On June 28, I noticed that Denny was very jaundice. He had no other symptoms; he was just extremely yellow. After trips to the ER and local doctors, we found ourselves at a liver specialist at IU Hospital, Indianapolis. He ordered a CT scan which found a blockage in the bile duct, between the liver and the gall bladder. This blockage caused bile to back up resulting in jaundice. On July 11, Denny had a procedure called an ERCP, to put in a stent to allow the bile to flow, and to scrape the blocked area so a biopsy could be done. The surgeon told us at that time he was sure it was a tumor but that he'd get back to us with the biopsy results.
Due to some miscommunication, we learned he needed a liver transplant when paperwork came in the mail. Denny had received a call that we needed to go to Indianapolis for an appointment on July 30. We assumed that was to learn the results of the biopsy. Paperwork followed the call a few days later letting us know the appointment was actually with members of the transplant team. Learning that your husband has cancer and needs a transplant is awful enough, learning by mail is just plain terrifying and wrong.
I called the liver transplant unit secretary the following morning. I explained we received the paperwork and had no idea what lead to the upcoming appointment as we were told his liver was fine. Her response, "oh wow!" The liver specialist was out of the country but she promised to find out who was covering his patients and to have them call me. The liver specialist himself called (from where ever he was) a few hours later. He told me he spoke to Denny; Denny says he did not. Denny only spoke to the woman who called to schedule the July 30 appointment. I personally believe someone dropped the ball but did not get into it with him as we had more important things to discuss. He said the tumor was malignant and that the only way to successfully get rid of it was to do a liver transplant.The cancer is isolated and the goal is to get the transplant before it spreads.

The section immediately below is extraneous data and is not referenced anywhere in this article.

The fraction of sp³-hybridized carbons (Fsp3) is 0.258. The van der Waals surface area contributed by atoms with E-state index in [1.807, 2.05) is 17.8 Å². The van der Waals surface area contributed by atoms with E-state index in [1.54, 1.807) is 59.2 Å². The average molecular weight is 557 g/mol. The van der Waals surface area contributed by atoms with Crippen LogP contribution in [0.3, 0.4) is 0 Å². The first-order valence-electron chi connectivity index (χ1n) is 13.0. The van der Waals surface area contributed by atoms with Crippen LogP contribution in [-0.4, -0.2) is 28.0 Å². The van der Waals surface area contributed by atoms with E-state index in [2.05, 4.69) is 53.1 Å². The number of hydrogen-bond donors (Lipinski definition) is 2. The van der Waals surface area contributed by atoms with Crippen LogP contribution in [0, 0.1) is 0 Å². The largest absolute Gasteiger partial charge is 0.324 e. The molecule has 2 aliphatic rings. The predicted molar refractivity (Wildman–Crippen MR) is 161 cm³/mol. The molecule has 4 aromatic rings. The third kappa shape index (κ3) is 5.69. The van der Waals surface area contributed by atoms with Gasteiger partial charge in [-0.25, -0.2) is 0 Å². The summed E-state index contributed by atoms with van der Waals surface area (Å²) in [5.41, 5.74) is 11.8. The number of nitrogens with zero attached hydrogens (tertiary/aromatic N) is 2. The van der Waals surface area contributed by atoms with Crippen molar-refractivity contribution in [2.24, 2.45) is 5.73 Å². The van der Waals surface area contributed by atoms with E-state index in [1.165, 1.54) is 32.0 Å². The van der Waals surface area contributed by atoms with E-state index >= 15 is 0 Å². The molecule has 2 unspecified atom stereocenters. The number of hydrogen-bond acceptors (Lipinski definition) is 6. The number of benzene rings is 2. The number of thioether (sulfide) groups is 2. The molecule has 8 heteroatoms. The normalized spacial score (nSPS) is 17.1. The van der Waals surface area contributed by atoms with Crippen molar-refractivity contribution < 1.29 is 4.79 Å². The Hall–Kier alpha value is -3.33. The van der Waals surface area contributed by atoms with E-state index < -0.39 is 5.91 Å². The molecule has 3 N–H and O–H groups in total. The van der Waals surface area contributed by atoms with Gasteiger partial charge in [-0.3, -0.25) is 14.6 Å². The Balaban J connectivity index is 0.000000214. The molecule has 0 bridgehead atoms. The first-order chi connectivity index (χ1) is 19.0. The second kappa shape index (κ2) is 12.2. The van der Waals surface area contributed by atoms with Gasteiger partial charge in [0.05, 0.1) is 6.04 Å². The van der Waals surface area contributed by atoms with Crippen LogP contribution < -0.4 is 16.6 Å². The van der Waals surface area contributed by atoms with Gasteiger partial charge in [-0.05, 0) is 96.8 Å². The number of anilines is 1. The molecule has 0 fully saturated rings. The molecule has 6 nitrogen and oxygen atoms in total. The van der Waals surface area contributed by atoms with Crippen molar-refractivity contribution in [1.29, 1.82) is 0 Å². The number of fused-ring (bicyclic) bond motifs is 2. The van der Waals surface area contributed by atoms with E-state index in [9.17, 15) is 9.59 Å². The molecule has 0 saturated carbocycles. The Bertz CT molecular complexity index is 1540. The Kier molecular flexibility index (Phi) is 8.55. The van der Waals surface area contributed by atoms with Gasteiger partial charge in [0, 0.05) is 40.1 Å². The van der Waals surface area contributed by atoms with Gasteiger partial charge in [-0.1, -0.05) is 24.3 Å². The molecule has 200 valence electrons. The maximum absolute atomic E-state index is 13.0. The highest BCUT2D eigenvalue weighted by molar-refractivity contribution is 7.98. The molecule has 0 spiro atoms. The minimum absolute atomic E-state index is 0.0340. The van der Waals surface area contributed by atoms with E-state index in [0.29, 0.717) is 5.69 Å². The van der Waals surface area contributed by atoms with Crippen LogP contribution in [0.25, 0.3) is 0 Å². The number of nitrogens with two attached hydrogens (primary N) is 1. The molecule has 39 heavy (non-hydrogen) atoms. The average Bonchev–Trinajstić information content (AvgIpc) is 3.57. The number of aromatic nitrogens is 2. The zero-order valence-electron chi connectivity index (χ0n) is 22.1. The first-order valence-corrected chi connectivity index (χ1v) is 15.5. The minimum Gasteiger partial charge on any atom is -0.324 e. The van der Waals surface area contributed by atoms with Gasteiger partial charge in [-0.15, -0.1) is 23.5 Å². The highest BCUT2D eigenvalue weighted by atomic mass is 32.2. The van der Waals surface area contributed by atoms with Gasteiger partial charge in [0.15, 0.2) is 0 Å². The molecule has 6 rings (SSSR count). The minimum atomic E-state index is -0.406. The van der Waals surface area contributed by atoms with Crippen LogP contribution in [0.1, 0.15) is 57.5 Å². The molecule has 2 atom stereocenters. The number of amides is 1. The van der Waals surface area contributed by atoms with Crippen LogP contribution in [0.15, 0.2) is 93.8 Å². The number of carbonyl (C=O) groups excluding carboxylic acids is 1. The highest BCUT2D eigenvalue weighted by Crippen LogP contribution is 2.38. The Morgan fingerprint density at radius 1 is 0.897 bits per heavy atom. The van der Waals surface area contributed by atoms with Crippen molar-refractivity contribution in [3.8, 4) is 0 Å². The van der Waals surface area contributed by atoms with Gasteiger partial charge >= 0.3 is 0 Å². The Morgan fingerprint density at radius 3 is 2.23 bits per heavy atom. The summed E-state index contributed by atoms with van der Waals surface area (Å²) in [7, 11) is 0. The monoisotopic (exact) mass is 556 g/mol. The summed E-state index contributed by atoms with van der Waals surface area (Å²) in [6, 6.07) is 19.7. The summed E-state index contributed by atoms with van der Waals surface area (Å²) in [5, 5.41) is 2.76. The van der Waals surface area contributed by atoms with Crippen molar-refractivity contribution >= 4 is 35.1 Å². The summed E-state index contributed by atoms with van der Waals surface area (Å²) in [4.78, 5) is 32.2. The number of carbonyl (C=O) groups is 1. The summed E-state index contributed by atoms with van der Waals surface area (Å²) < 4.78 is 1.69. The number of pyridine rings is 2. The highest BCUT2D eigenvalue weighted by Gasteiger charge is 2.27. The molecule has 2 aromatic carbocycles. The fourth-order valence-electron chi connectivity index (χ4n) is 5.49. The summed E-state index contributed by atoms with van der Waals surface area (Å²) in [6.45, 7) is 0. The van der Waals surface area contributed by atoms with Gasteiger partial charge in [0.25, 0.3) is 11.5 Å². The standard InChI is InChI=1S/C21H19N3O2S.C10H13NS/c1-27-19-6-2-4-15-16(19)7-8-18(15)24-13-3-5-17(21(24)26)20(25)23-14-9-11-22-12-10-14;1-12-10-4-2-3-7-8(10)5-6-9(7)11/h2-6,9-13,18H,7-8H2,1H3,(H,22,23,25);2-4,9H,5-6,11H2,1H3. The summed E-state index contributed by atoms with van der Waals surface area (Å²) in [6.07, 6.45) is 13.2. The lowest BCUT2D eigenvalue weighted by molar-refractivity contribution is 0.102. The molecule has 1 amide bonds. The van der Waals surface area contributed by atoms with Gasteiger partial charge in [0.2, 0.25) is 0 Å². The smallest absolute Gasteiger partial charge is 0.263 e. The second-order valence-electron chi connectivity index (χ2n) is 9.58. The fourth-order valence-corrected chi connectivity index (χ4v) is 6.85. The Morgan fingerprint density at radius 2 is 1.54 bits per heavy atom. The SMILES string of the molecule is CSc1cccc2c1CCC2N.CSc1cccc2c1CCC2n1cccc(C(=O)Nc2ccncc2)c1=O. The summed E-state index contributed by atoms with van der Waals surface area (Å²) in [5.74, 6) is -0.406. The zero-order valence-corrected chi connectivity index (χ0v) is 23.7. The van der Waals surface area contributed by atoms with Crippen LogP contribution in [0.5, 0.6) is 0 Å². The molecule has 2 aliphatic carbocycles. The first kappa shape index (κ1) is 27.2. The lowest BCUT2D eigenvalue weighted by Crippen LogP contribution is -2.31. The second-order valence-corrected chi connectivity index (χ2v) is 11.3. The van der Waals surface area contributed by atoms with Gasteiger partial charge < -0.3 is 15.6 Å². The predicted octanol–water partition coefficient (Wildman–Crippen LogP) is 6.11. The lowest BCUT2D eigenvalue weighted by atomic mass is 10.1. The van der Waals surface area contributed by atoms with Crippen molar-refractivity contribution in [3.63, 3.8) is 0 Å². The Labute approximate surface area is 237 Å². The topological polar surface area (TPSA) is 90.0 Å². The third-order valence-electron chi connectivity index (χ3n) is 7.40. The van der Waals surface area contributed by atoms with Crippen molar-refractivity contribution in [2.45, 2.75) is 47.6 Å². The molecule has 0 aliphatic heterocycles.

The meeting with the transplant doctor and coordinators on July 30 went well. A team of doctors feel the best course of action is a transplant to insure (as much as they can) that the cancer does not come back. There are other options too but they are less effective. There are all kinds of other tests to be done to make sure he is healthy enough for a transplant. Some will be done in Indianapolis, some locally. Denny had some lab work done (20 plus vials of blood) and a chest x-ray while we were in Indianapolis, and we met the nurse who will be our point of contact throughout this entire process.
The transplant team meets Tuesday, August 5 and Denny's case will be presented to the team based on the amount of information that is currently available. Denny still has to have all of his organs tested to make sure they are healthy enough to make him an appropriate transplant candidate. They will also likely recommend 2-3 cycles of chemo and a round of radiation to shrink the tumor while he waits for transplant. Luckily,this type of cancer does not often spread but it does grow. Obviously we do not want either thing to happen.